If these units are expected to get hot, then there should be some protective device to ensure if it gets too hot it shuts down. If your car has a separate fuse for the lighter accessory socket (most do), and you don't use the lighter plug, consider down rating it from the 30 Amps it probably is at the moment. I wouldn't think it should be more than 3-5 Amps. Don't forget your car is full of foam, plastics and other flammables - so fire risk has to be taken very seriously. I think that's why most car accessories are in metal boxes - I'll bet your charger isn't. Imagine leaving your charger powered in the car with your kids in it, when you stop to buy something? Very few things in a car are actually powered when the ignition is off. I discovered the oher day that my lighter socket is only powered when the ignition is on. Frustrating, but if I change it I'll make sure it's protected.

If all else fails fit smoke alarms and auto triggered CO2 fire extinguishers! VOX
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Old Aug 26, 2003, 3:01 PM   #4
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Well the wall adapter for the charger for using it in the home has an output of 500mAh's just like the charger is capable of using according to the label on it. The car adapter doesn't have a built in regulator like the wall adapter, its simply a power transfering cable. This is a design fault more than anything. Because without the power regulation built into the charger itself when plugged into the car adapter its free to draw whatever its pleases basically (up to the limits of the fuse), while at home its limited to the 500mAh rating of the AC/DC adapter.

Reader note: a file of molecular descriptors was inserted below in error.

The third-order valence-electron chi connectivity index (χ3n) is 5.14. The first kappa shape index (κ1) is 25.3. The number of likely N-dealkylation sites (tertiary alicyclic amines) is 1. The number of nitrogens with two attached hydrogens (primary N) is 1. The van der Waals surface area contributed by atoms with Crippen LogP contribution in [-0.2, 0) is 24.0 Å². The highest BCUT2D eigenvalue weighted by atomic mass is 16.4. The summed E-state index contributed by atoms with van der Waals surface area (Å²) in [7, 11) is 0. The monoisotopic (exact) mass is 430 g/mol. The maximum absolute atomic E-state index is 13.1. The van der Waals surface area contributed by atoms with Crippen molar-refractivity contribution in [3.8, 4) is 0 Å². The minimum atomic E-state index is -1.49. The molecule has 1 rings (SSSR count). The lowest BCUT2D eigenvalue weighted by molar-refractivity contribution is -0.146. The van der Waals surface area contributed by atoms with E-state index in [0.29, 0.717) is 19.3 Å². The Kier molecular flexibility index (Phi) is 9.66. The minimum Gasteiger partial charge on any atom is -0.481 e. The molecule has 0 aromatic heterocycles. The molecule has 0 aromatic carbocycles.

The problem with replacing the cars stock 15amp fuse with a lower one would be that it would still be well over specifications. Lets say I replace it with whats pretty well the lowest amp rating standard plastic fuse, a 5amp model. This still provides 10x the current compared to the regulated ac/dc cord the charger used at home.

The ac/dc adapter for the charger when used in the house has an input of .15amps @ 120volts for an 18watt draw while its output is .5amps @ 12volts for 6watts. If you hold the same figures for a the car adapter I would need a 1.5amp standard plastic fuse. :? I don't think these are available, but I am going to look to see if this will give me the oppertunity to use the charger while on the road.

Hhmmm, maybe I should re-read through the manual that came with the charger to see if I missed anything in it about situations like this. :P


P.S. I won't use the charger in the car if it still gets as hot as it did. When I use it at home I have the cover closed and the batteries get to about 40'C or slightly warmer at the most. When I try to remove them from the charger after being in the car I would say they where around 80'C or warmer. I could also smell them which is something I have never had when charging at home. :shock:
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Old Aug 26, 2003, 5:06 PM   #5
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The car lighter plugs are usually large enough to get a fuse inside. Failing that, fit an in-line car fuse close to the car plug. Car radio fuses are usually about 2 amp. I can't believe a manufacturer would provide a charger from a car battery without some sort of regulator to determine end of charge. As well as setting fire to the car, the batteries could explode whilst driving - and that would give you a fright! From what I can see of their spec sheet, the adaptor lead plugs into the battery holder unit - and that's where I'd expect the regulators working on a 12-16 volt input. They will be the same circuits that are used with the 12Vdc mains driven transformer unit.